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Sunday, March 13, 2011

Bad Habits and Type 2 Diabetes

Let,s face it. Most of us I think ended up being type 2 diabetics in the first place at least in part from forming bad habits. Bad eating habits, little or no exercise habits, watching too much TV habits etc. In other words we either ate too much, exercised too little or both, and we ate too many foods containing hydrogenated or partially hydrogenated oils, and other foods or drinks that  put out body's PH at war with itself trying to return to alkalinity.

That being said, just how long does it take to eliminate bad habits, and replace them with good habits? Well the rule of thumb I have always heard is that it take 21 days to break an old habit. I am not sure if that is true or not, but I do know that in order to BREAK a bad habit, one must REPLACE it with a good habit. That is why they call them habits to begin with. Your body and your mind get very accustomed to habits good or bad. I have formed a good habit since starting this blog of researching good habits and trying to apply them. I have now found that my body craves doing circuit training weight resistance, combined with aerobics exercising. I have a routine worked out where I go from one exercise to the next to the next for 3 or 4 times through the entire exercise. I start with push ups, followed by squats, followed by dumb bells over the head, followed by abdominals, followed by a set of 10 with the curl bar. I immediately go right back through the entire circuit of exercises again, and then again until I can hardly do anymore. I DO drink cold water between sets and walk around to catch my breath before the next set. I will be honest with you, some days it is TOUGH to do it, but I keep at it. I take (1) day a week off and sometimes I vary the routine a little, by doing more squats than push ups, or more abdominal exercises than curls etc. but I pretty much keep to the program. I feel the squats are the most important and they seem to have an IMMEDIATE effect on my BG readings. I have been doing them for going on three weeks now and the good news is it has become a habit.

I have also made a habit of eating oatmeal every morning with fresh blueberries, a tablespoon of cold milled organic flax seeds, and flax seed oil on it along with some organic raw cows milk. I am finding it easy to stick with and it is healthy. I always take an additional tablespoon of flax oil and then eat a handful or two of walnuts at the same time.

I have also been cutting back on the total carbohydrates, and have pretty much given up on the diet Pepsi and diet Coke, which was tough for me. I just keep reading the list of side effects from Aspartame and equal and Splenda etc. and it makes it easier. Doesn't mean I don't give in once in a while because for a while the cravings drive you nuts. I don't beat myself up over it though. I just go ahead and drink one or drink part of it and realize I didn't miss it that much after all and then move on.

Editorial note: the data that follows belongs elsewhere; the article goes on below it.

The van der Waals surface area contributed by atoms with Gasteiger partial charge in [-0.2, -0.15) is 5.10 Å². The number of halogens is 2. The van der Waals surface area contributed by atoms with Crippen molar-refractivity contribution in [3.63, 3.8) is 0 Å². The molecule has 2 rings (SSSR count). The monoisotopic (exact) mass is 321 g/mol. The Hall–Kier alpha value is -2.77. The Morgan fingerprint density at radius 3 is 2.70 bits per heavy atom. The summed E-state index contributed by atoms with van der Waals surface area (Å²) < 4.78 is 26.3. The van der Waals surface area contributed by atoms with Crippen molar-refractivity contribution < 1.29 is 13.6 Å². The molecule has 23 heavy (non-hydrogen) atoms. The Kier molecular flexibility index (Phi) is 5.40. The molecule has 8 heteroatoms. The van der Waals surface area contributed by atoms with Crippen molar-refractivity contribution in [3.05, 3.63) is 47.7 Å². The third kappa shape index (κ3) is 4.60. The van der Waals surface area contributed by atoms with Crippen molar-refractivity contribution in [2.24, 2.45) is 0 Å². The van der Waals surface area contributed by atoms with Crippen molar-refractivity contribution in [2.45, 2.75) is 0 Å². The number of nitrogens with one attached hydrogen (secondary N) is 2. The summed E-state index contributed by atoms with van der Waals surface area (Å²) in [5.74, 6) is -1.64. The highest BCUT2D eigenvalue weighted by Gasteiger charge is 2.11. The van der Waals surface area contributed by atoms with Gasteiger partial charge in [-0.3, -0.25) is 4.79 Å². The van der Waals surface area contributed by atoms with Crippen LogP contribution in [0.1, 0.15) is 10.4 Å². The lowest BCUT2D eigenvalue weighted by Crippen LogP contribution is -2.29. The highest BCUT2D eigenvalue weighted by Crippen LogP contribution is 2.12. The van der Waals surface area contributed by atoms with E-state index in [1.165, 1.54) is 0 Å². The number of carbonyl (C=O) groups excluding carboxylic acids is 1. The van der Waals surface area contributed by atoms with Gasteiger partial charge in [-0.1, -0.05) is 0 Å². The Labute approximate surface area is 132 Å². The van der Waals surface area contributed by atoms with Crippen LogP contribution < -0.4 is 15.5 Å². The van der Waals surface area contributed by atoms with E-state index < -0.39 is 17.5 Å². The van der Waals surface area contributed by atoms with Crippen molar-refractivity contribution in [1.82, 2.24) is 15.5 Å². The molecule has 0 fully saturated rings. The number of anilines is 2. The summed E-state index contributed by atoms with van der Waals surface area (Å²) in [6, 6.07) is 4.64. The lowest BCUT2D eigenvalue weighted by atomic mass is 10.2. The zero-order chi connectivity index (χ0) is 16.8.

I think what happens is that your mind and your body starts to get the hang of what you are trying to accomplish and the more changes you make the more you want to make.

Here are a few tips for changing habits:

  • Take baby steps, but keep taking them and after a few tumbles, you learn how to walk
  • Do the research so that you are constantly reminding yourself of WHY you are doing this
  • Tell someone else - I am telling you my progress in this BLOG
  • Make a decision to do it for at least 30 days
  • Stay away from temptation - don't go to Dunkin Doughnuts and other fast food or junk food
  • Start today, TOMORROW never comes
  • Partner up with someone to walk, run, work out with etc. if you can - make an appt to be there
  • Don't buy junk food and then you won't have it around to eat when you get weak
  • Join a diabetic discussion group if need be, help support each other's efforts

You will succeed if you do not give up. Depending on how long you have been a diabetic and how many drugs you are on and how over weight you are etc. it could sound like a daunting task to even begin an exercise program or tackle portion control, to begin reading labels with a purpose etc. Just remember that nothing worthwhile ever comes for free. A 1000 mile journey begins with the first step.


John 5

The Healing at Bethesda
 1After these things there was (A)a feast of the Jews, and Jesus went up to Jerusalem.  2Now there is in Jerusalem by (B)the sheep gate a pool, which is called (C)in Hebrew Bethesda, having five porticoes.
 3In these lay a multitude of those who were sick, blind, lame, and withered, [[a]waiting for the moving of the waters;
 4for an angel of the Lord went down at certain seasons into the pool and stirred up the water; whoever then first, after the stirring up of the water, stepped in was made well from whatever disease with which he was afflicted.]
 5A man was there who had been ill for thirty-eight years.
 When Jesus saw him lying there, and knew that he had already been a long time in that condition, He said to him, "Do you wish to get well?"
 7The sick man answered Him, "Sir, I have no man to put me into the pool when (D)the water is stirred up, but while I am coming, another steps down before me."
 8Jesus said to him, "(E)Get up, pick up your pallet and walk."
 9Immediately the man became well, and picked up his pallet and began to walk. (F)Now it was the Sabbath on that day.
 10So (G)the Jews were saying to the man who was cured, "It is the Sabbath, and (H)it is not permissible for you to carry your pallet."
 11But he answered them, "He who made me well was the one who said to me, 'Pick up your pallet and walk.'"

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